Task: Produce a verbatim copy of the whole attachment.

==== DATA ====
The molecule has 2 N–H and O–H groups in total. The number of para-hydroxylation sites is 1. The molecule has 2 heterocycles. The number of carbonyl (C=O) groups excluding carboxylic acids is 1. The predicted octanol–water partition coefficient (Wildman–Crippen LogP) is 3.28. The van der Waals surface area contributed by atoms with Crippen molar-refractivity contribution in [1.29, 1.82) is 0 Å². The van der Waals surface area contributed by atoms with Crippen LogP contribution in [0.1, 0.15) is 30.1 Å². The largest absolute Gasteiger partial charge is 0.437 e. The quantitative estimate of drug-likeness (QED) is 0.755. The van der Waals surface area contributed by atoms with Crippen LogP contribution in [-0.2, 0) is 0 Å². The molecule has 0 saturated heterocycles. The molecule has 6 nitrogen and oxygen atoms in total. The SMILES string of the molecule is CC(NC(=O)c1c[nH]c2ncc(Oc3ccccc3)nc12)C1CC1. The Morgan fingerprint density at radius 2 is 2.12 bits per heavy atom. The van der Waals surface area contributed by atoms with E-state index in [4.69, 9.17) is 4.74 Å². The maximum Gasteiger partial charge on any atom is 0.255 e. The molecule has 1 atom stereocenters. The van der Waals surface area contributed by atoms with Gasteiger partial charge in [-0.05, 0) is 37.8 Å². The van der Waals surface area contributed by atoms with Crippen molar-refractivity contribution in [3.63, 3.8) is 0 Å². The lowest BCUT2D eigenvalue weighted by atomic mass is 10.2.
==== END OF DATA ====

The molecule has 2 N–H and O–H groups in total. The number of para-hydroxylation sites is 1. The molecule has 2 heterocycles. The number of carbonyl (C=O) groups excluding carboxylic acids is 1. The predicted octanol–water partition coefficient (Wildman–Crippen LogP) is 3.28. The van der Waals surface area contributed by atoms with Crippen molar-refractivity contribution in [1.29, 1.82) is 0 Å². The van der Waals surface area contributed by atoms with Crippen LogP contribution in [0.1, 0.15) is 30.1 Å². The largest absolute Gasteiger partial charge is 0.437 e. The quantitative estimate of drug-likeness (QED) is 0.755. The van der Waals surface area contributed by atoms with Crippen LogP contribution in [-0.2, 0) is 0 Å². The molecule has 0 saturated heterocycles. The molecule has 6 nitrogen and oxygen atoms in total. The SMILES string of the molecule is CC(NC(=O)c1c[nH]c2ncc(Oc3ccccc3)nc12)C1CC1. The Morgan fingerprint density at radius 2 is 2.12 bits per heavy atom. The van der Waals surface area contributed by atoms with E-state index in [4.69, 9.17) is 4.74 Å². The maximum Gasteiger partial charge on any atom is 0.255 e. The molecule has 1 atom stereocenters. The van der Waals surface area contributed by atoms with Gasteiger partial charge in [-0.05, 0) is 37.8 Å². The van der Waals surface area contributed by atoms with Crippen molar-refractivity contribution in [3.63, 3.8) is 0 Å². The lowest BCUT2D eigenvalue weighted by atomic mass is 10.2.